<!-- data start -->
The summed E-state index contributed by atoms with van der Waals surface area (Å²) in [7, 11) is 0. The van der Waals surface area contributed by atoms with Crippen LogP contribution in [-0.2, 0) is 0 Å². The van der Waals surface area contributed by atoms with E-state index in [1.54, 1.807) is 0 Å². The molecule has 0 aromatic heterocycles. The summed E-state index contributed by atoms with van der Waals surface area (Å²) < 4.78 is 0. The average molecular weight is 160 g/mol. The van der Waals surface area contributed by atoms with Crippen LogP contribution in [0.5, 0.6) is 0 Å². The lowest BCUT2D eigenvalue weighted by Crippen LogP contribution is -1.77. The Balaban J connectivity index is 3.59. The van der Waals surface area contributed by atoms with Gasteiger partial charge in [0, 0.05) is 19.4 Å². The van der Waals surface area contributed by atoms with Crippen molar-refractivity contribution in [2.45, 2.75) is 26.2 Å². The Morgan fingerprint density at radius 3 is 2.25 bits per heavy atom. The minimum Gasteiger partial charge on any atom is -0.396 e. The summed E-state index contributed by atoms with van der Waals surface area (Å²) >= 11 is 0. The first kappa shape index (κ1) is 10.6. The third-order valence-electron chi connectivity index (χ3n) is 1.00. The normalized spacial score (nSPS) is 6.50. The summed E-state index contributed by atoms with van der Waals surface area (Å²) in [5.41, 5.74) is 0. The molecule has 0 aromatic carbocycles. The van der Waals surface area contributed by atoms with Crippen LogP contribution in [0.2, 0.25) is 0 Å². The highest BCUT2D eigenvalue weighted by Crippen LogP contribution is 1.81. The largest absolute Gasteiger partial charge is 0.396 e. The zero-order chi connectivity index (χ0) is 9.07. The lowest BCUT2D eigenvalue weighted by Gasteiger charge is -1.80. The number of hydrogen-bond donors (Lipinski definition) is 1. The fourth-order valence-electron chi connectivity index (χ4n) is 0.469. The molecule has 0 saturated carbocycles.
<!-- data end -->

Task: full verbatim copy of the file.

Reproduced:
The summed E-state index contributed by atoms with van der Waals surface area (Å²) in [7, 11) is 0. The van der Waals surface area contributed by atoms with Crippen LogP contribution in [-0.2, 0) is 0 Å². The van der Waals surface area contributed by atoms with E-state index in [1.54, 1.807) is 0 Å². The molecule has 0 aromatic heterocycles. The summed E-state index contributed by atoms with van der Waals surface area (Å²) < 4.78 is 0. The average molecular weight is 160 g/mol. The van der Waals surface area contributed by atoms with Crippen LogP contribution in [0.5, 0.6) is 0 Å². The lowest BCUT2D eigenvalue weighted by Crippen LogP contribution is -1.77. The Balaban J connectivity index is 3.59. The van der Waals surface area contributed by atoms with Gasteiger partial charge in [0, 0.05) is 19.4 Å². The van der Waals surface area contributed by atoms with Crippen molar-refractivity contribution in [2.45, 2.75) is 26.2 Å². The Morgan fingerprint density at radius 3 is 2.25 bits per heavy atom. The minimum Gasteiger partial charge on any atom is -0.396 e. The summed E-state index contributed by atoms with van der Waals surface area (Å²) >= 11 is 0. The first kappa shape index (κ1) is 10.6. The third-order valence-electron chi connectivity index (χ3n) is 1.00. The normalized spacial score (nSPS) is 6.50. The summed E-state index contributed by atoms with van der Waals surface area (Å²) in [5.41, 5.74) is 0. The molecule has 0 aromatic carbocycles. The van der Waals surface area contributed by atoms with Crippen LogP contribution in [0.2, 0.25) is 0 Å². The highest BCUT2D eigenvalue weighted by Crippen LogP contribution is 1.81. The largest absolute Gasteiger partial charge is 0.396 e. The zero-order chi connectivity index (χ0) is 9.07. The lowest BCUT2D eigenvalue weighted by Gasteiger charge is -1.80. The number of hydrogen-bond donors (Lipinski definition) is 1. The fourth-order valence-electron chi connectivity index (χ4n) is 0.469. The molecule has 0 saturated carbocycles.